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Re: KL LDIR (&B91B) & KL LDDR (&B91E)
« Reply #4 on: 03:07, 16 October 15 »
I can follow some of the stuff your saying TFM, but when it comes to the Alternative Register Set, I don't know much about it. Initially I got more excited when AA had a guide for the undocumented register set and had a Sprite Driver from an earlier AA which used a couple of them (instead of copying values to memory locations), though I'm unsure if any Assembler for the Amstrad supported that, so one had to resort to the opcodes.  :D


My fault for asking complicated questions that I don't quite know the answers to.
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Offline andycadley

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Re: KL LDIR (&B91B) & KL LDDR (&B91E)
« Reply #5 on: 08:47, 16 October 15 »
I'm not sure I entirely agree, the original reason for including the alternate register set on the Z80 was for interrupt service routines to use. It's like a very primitive version of the kernel/user mode separation that you see on modern CPUs. I'd agree that from a M/C programmers point of view reserving them is undesirable, but I think the designers of the time were well aware that performance software was always going to push the OS out of the way and "hit the metal" directly. Contemporary Z80 based OS's tended to reserve them too, the Spectrum for example reserves both the alternate registers and the IY register (and it's OS is nowhere near as cleanly designed).

As to the KL LDIR/LDDR routines, they are absolutely necessary. If you want to be able to do a block copy from anywhere in the 64K of RAM to anywhere else you need to have disabled any ROM that is over the source area, which may well be where your current executing code is. The only way to guarantee it'll work is an indirection via a RAM routine. Again, most M/C programmers won't be in that situation, but the kernel programmers would often have been given that user programs will often be sat directly under the Lower ROM.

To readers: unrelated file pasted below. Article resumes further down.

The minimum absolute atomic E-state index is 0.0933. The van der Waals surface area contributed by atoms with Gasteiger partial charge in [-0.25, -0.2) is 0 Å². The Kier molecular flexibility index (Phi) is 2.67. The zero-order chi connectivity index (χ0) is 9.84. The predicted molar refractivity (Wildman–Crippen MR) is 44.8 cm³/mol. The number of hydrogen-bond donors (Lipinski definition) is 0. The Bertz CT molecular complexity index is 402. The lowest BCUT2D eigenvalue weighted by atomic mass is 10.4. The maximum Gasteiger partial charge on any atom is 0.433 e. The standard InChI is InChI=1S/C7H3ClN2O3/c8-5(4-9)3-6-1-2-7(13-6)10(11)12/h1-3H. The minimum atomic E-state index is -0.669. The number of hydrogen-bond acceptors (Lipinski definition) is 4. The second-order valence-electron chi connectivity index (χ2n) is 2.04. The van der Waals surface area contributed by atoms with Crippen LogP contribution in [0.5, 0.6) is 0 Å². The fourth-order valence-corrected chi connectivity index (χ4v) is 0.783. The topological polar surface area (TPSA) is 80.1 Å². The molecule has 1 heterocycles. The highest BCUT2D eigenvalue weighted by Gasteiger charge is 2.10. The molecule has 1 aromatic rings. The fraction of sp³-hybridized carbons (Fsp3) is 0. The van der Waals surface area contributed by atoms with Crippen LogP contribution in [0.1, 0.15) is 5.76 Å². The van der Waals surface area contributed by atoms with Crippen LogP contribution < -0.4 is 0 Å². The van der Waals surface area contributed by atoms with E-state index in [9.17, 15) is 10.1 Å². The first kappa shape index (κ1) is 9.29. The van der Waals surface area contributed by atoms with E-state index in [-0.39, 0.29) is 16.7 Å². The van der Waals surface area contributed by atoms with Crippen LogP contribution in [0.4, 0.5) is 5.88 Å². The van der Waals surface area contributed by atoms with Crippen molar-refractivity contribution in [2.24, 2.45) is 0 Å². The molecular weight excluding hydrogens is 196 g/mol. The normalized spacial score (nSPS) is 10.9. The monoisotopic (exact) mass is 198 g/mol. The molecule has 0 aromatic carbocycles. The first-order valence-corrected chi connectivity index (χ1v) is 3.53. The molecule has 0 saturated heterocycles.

Offline FloppySoftware

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Re: KL LDIR (&B91B) & KL LDDR (&B91E)
« Reply #6 on: 11:39, 16 October 15 »
Use of alternate registers can be problematic.

For example standard CP/M don't use any Z80 instruction, only 8080.

That's cool. We can use the alternate registers freely in our CP/M programs if our machine has a Z80 cpu.

Can we?

No.

The BIOS could use them for interrupts, etc., and some of them will not save them between calls.

Solution?

It depends. On calls to the OS we can save/restore their values.

But what about interrupts?

IMHO this is the cause because some of use don't use the alternate registers, specially for generic Z80 or CP/M code.

« Last Edit: 12:34, 16 October 15 by FloppySoftware »
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Offline arnoldemu

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Re: KL LDIR (&B91B) & KL LDDR (&B91E)
« Reply #7 on: 11:55, 16 October 15 »
firmware uses BC' too. B is set to 0x07f. C is used to change mode and rom state.
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Offline TFM

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Re: KL LDIR (&B91B) & KL LDDR (&B91E)
« Reply #8 on: 19:37, 16 October 15 »
Thanks guys for the interesting POV's an comments. Of course from a historical POV (like CP/M) it was quite a long way. Today things are different and we can use the full potential of our little friend the Z80.  ;)